In most cases the experts will also share the post with their networks, bringing new visitors to your blog.
23. You forgot to set up author profiles
How many times have you visited a business blog to find that all the posts are written by “admin”? Create author profiles for all contributors with good photos and a brief bio. Make sure each post has authorship clearly communicated and link to a full bio if they are internal or to the author’s blog if they’re from outside your organisation.
24. You’re not listening
If you’re not tracking what your audience is interested in then you’re probably serving up content no one wants.
Which of your posts get the most shares and views? What are the biggest discussions in industry forums? What are the highest traffic searches in your niche on Google? Listen for what people want and craft solution-based content to respond.
25. You’re not correctly formatting content
With the amount of information online it’s important to understand best practice web copy formatting.
People will read an opening paragraph, skim headings, check out bullet points quickly before deciding whether to invest their time in reading a post in full. If your content is a lot of long, dense paragraphs with no headers, sub-headings, bullet points, images or other techniques to make scanning easy then you will lose an awful lot of visitors.
26. Your blog is on another domain
Your digital advisor tells you that it’s beneficial to have your blog off the main website. They tell you that this will give you more keyword targeting because you can buy an exact match domain for an industry keyword. Wrong!
Building site authority for some other platform instead of your own website is a massive fail. The content you publish must be on your own domain. Period.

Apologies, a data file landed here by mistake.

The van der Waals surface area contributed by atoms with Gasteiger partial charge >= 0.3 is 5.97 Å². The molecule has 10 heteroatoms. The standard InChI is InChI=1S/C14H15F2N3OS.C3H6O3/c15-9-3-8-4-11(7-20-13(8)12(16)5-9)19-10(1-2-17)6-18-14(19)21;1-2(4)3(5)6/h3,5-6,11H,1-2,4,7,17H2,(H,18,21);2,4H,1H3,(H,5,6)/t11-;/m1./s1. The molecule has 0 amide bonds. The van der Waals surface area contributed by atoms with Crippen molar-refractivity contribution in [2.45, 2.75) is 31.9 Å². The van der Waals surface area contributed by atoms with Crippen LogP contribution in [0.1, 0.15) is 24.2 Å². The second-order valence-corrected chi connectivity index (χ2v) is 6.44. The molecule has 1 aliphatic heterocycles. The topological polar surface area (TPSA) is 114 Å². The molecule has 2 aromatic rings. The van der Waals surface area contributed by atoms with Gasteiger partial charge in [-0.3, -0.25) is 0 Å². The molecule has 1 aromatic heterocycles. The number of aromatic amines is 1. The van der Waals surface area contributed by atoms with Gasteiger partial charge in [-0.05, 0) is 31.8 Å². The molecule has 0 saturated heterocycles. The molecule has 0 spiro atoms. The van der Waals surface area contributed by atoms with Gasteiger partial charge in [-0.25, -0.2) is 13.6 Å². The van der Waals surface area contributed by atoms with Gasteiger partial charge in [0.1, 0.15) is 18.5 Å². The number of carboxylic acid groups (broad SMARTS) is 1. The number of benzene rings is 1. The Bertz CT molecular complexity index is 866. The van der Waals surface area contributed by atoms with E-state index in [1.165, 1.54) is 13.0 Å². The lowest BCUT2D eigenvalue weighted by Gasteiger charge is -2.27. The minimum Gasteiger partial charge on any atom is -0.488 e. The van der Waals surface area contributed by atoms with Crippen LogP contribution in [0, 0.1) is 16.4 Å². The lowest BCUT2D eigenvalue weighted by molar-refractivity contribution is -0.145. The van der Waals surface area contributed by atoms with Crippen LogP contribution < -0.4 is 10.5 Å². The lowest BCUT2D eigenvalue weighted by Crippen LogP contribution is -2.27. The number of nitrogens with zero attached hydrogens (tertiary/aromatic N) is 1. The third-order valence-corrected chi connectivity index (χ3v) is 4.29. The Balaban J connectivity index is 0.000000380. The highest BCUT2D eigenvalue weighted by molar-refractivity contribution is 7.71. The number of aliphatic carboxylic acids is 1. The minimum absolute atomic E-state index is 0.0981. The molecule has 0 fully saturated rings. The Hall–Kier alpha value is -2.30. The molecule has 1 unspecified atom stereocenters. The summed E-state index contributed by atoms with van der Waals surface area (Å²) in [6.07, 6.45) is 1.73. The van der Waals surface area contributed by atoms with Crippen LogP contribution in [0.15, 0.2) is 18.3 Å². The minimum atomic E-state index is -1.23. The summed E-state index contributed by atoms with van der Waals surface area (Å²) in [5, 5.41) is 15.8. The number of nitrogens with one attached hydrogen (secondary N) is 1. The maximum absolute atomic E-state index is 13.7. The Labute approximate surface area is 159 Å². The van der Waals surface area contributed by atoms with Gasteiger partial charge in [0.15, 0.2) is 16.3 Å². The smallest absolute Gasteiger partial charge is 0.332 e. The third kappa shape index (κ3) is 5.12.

27. You don’t know about links
Who knew that the earlier in the post a link appears the greater the value for the site that is linked to? So why would you give Wikipedia your first link? They already have plenty, thanks.
Don’t forget to use links in your posts – if you can link to other posts on your blog to demonstrate a point (make certain the post is 100% relevant to what you are talking about) this is great and is called deep linking.
If you can link to authoritative sites as reference points to what you are talking about this is very useful on a number of levels. You are giving a great experience to the reader by offering further high quality material and you are getting extra SEO points.
28. You’re not contacting people you reference
If you’re writing posts that feature thought leaders, it’s courteous to let them know you are discussing them. Most will see from alerts they have set up on their own name that you’ve mentioned them and will see a pingback if you link to them in most cases. But send them a message saying something like: “Have included a piece about your thoughts on xyz in our new post. Let us know if you’re okay with how the post reflects your views”.
This is a brilliant way to make connections and they’ll often link to the post or share with their audience.
29. You don’t really get how to use keywords
If you don’t have a basic understanding of how keywords work in search, you’re seriously missing out.
Learn how to do keyword research or get an expert to compile a list of valuable phrases for you to work from. Use the keywords sparingly and in a totally natural un-spammy way. If your keyword works in your title without making it dull, use it there as well as in the post.
30. Your content has all been done before
To really get traction, your content has to be completely unique. If it’s useful information but very similar to content published on a number of other sites, you won’t perform as effectively in search. The algorithms have become so sophisticated that they recognise if you’re covering the same material that’s available on higher authority sites elsewhere.
Also, people are more likely to share similar content from a site with a big reputation than they are to share from your site, which may be a relative newcomer.
A quick tip to finish:
Do things other people aren’t doing! Break new ground. Don’t publish for the sake of publishing, create content that makes you proud to be associated with it.
Mike Morgan is a Founder and Director of High Profile Enterprises – a specialist SEO and Content Marketing consultancy. Mike works with innovative businesses in Australia and New Zealand and has been collaborating with TrinityP3 on a SEO, content marketing and social media project since early 2011. Connect with Mike on Twitter here